Yes! We can help determine if you are eligible for Medicaid and assist in the enrollment process.
We Can Help
How We Help
Contact Adoptions of Indiana for Help
Call or text us 24/7! We are here to answer your questions and help you explore the possibilities of adoption.
Meet with Your Counselor
We will meet you when and where you are comfortable. Your counselor will help you understand your rights and discuss your options to make a parenting or adoption plan for your child. We will also talk about different levels of openness in adoption and answer all your questions without pressure or judgment.
Decide if an Adoption Plan is Right for You and Your Baby
If and when you decide on adoption, your counselor will help you make a personalized adoption plan for you and your baby.
Review Profiles of Our Waiting Families
All of our families have passed thorough background checks, home studies and received adoption education.
Choose a Family for Your Baby
Before making your choice, you have the opportunity to request more information, speak to them on the phone, or meet them in person, if you wish.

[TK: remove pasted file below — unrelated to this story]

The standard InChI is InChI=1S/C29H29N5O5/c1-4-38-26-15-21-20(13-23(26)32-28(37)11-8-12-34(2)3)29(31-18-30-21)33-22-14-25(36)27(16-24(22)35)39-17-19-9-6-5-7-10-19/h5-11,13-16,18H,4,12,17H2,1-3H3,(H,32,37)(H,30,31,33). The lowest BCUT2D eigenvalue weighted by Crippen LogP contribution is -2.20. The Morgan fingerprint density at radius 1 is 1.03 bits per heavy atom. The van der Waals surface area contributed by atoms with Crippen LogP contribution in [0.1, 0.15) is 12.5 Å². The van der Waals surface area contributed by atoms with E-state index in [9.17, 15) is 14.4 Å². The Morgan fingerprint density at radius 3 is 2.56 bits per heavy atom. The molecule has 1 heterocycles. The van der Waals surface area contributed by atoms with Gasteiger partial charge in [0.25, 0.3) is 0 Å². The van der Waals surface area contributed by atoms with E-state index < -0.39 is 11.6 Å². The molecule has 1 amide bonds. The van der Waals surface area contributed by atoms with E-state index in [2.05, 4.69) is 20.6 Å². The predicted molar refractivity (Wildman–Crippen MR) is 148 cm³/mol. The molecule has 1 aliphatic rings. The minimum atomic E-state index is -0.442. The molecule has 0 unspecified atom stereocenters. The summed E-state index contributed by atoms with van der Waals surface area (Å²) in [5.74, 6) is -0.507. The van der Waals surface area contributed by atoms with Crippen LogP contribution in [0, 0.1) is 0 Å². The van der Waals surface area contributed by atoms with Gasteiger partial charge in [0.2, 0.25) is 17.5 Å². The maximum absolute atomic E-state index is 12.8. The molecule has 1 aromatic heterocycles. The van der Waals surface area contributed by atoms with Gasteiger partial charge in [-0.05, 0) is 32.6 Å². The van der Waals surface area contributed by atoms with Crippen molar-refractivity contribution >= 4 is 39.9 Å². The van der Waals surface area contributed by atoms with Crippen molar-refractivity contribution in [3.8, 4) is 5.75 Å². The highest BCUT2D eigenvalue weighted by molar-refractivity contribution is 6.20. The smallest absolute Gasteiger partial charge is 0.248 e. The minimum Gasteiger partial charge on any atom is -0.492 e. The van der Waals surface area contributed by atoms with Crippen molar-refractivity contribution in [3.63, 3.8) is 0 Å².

Make Your Hospital Plan
Your counselor will help you design a plan for your hospital stay including who you would like with you and what contact you would like with your baby and the adoptive family.
Take Time to Make Your Decision
Your counselor will be available to you at the hospital as much as you desire. We recommend that you take at least 24-48 hours to rest and recover before making your decision.
Complete Your Adoption Plan
If you are ready to proceed with your adoption plan, your counselor will meet with you to explain and sign all of the necessary legal documents.
Counseling and Support
Your counselor will be with you every step of the way and for as long as you want the support. We will always be here for you.
Frequently Asked Questions
Yes! You have the right to have help with pregnancy-related expenses. Your counselor can answer questions about how and when we can help.
Yes! You have the right to be able to select an adoptive family that desires the same level of openness in their adoption plan.
No. In the state of Indiana, you do not need parental consent to create an adoption plan. This is your choice and we respect your privacy.
No. In the state of Indiana, you do not have to name the baby's father.
Yes! You will have an opportunity to review family profiles and get to know them, if you'd like.
Absolutely. All of our families are thoroughly vetted by our staff, have passed extensive background checks, have completed home studies and have participated in adoption education workshops.
Know Your Rights
If you are considering placing your child with an adoptive family, you are entitled to certain rights, some of which are guaranteed by law.